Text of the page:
An increasing number of travelers are bringing their pets on vacation, as they view their furry friends as family members. According to the U.S. Travel Association, nearly one in five adult leisure travelers typically take their pets with them on vacation. As a result, AAA would like to remind pet owners about the importance of practicing good “petiquette” this summer.
“A little bit of courtesy can go a long way to ensure you and your pet have a safe and happy vacation,” said Jim Prueter, travel spokesman for AAA Arizona. “After all, your pet’s good behavior on a trip paves the way for future four-legged travelers and their pet parents.”
AAA offers the following pet etiquette tips, many of which are featured in “Traveling with Your Pet: The AAA PetBook:”
Before you go
• Sit, stay, speak! Depending on your pet’s level of command response, an obedience refresher course might be a good idea. Teaching or reinforcing basic commands such as sit, stay, come and heel can help prevent unacceptable behavior away from home.
• Visit the vet. Get a clean bill of health from the veterinarian and be sure your pet is up to date on vaccinations. Bring copies of your pet’s health certificate showing proof of inoculations.
• Policy check. Inquire about pet policies before making reservations. Properties may impose restrictions on the type or size of pet allowed.
• Call ahead. No matter the accommodations, be sure your pet is permitted at your destination. Even if staying with friends or relatives, make certain your pet is a welcome guest.
On the road
• Buckle up! In the car, pets should be confined to the back seat, either in a carrier or a harness attached to the car’s safety belt. This is for the safety of your pet as well as all passengers, as an unrestrained 10-pound dog will exert about 500 pounds of force in a collision at 50 mph.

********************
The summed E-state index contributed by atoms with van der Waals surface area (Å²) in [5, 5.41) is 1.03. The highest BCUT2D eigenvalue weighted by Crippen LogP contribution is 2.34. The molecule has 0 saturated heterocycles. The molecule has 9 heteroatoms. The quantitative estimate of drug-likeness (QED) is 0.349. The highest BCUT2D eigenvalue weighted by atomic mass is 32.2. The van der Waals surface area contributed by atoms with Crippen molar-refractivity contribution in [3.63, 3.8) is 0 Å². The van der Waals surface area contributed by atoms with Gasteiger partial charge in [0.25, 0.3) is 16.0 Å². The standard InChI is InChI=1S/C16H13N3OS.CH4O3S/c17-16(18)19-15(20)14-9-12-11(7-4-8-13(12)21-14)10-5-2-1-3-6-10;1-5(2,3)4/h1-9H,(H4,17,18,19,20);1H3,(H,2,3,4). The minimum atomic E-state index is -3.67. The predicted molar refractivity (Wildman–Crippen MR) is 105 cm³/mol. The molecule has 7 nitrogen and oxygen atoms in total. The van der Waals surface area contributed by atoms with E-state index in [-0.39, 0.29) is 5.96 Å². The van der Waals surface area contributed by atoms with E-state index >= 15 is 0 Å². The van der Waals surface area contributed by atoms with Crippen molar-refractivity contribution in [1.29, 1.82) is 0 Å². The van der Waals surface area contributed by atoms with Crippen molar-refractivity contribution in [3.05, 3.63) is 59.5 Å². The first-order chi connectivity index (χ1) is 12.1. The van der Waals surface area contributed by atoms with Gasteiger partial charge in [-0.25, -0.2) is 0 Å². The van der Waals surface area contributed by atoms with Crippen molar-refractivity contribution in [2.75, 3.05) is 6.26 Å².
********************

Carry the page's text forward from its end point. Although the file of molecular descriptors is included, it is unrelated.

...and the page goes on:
• Head’s up, and in! No matter how enjoyable it seems, don’t let your dog stick their head out the window. Road debris and other objects can injure their eyes and ears, and the animal is at greater risk for severe injury if the vehicle should stop suddenly or be struck.
At your destination
• Maintain control. Don’t let your pooch jump on strangers, and don’t allow unfamiliar pets or people to interact with your animal companion without your supervision. Always keep your pet on a leash and keep your pet quiet – excessive barking will make you a poor hotel neighbor.
• Keep it clean. Carry pick-up bags to ensure that you’ll be able to clean up after your pooch and properly dispose of their waste. No matter your accommodations, don’t allow your pet on furniture, even if they are allowed at home.
• Don’t leave your pet alone. Pets left alone in an unfamiliar place may bark, cause damage or scare hotel staff. Some properties may require that pets be crated when unattended or that they may not be left alone at all.
• Safety first in the great outdoors. If camping, crate your pet at night to protect them from the elements and predators. When hiking, stick to the trail and keep your pet on a short leash. Be aware of indigenous poisonous plants or those causing physical injury.
Additional tips, tools and information, including a pet packing checklist, can be found in “The AAA PetBook.” Published annually, the comprehensive guide is designed to help animals and humans have a fun and hassle-free trip. The book is available for purchase at AAA branch offices, as well as online.
Linda Gorman is communications and public affairs director for AAA Arizona. Reach her at (602) 650.2716 or email@example.com.